Basically, “lie” is the present form of lay. “Lay,” on the other hand, is the present form of a lie’s counterpart — “laid.” We could also say “lay” is the past form of “lie.” “Lay” is a transitive verb, while “lie” is an intransitive verb. The question is how and when should either be used?
When to use Lay or Lie
The word “lay” means to place something or someone down in a resting position. “Lie,” on the other hand, means to stay or be in a flat or horizontal position. This implies that “lay” requires an object, any object. On the other hand, “lie” only requires a positioned object, as it describes the state of the object. The continuous tense of lay and lie is laying and lying respectively. They also have other counterparts that would make for better understanding. The examples below will illustrate how to use either correctly. The counterparts are in bold.
Examples for lay
Let us go and lay on the beach.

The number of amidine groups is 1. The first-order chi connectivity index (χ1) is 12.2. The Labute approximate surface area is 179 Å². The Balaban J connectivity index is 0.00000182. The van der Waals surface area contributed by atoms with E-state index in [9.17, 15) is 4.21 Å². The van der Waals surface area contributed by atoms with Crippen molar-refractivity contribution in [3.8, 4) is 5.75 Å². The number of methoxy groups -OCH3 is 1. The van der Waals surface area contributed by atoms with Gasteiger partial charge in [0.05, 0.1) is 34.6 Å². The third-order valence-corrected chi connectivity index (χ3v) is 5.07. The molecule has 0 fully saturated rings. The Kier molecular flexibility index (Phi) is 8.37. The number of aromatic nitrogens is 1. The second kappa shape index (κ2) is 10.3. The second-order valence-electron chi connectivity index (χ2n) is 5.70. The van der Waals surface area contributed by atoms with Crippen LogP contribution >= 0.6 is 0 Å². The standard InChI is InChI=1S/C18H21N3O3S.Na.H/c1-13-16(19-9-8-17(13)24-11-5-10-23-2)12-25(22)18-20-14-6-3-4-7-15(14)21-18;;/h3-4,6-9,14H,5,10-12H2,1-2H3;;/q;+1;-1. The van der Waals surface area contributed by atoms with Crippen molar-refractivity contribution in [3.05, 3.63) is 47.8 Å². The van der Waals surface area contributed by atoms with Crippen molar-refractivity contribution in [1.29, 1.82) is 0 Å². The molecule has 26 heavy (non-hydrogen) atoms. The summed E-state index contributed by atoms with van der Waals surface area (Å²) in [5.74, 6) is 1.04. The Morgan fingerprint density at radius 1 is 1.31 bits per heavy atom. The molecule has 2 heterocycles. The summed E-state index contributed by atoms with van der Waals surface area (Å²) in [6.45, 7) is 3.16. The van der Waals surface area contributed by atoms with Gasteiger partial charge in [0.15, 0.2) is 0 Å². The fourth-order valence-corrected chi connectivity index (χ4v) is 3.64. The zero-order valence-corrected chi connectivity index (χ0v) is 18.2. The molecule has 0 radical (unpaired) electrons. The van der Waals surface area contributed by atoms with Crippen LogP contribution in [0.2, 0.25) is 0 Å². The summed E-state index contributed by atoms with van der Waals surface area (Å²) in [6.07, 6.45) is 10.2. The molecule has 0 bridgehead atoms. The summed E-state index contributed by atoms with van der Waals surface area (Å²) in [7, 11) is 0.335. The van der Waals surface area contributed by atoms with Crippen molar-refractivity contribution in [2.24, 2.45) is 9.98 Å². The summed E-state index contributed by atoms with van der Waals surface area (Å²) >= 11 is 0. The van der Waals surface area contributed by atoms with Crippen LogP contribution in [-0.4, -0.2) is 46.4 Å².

I laid* the book down on the table.
*It should be noted here that “layed” is archaic. When you are in between using “layed” or “laid”, always use “laid.”
I am laying more books on the table.
Examples for lie
I am going to lie down.
I will lay* on the bed.
*You should note that “lay” here is the lie’s past tense.
The book is still lying on the table.
How do I go about this difference?
Are you tired of wrongly using “lay” or “lie”? A good trick is to remember that “lay” is always followed by a noun, which means that “lie” will be followed by “down” or any laying object. Never forget to always say them out loud. You should note that the verbs “lie,” “lied,” “have lied,” and “lying” are unrelated. They relate to not telling the truth.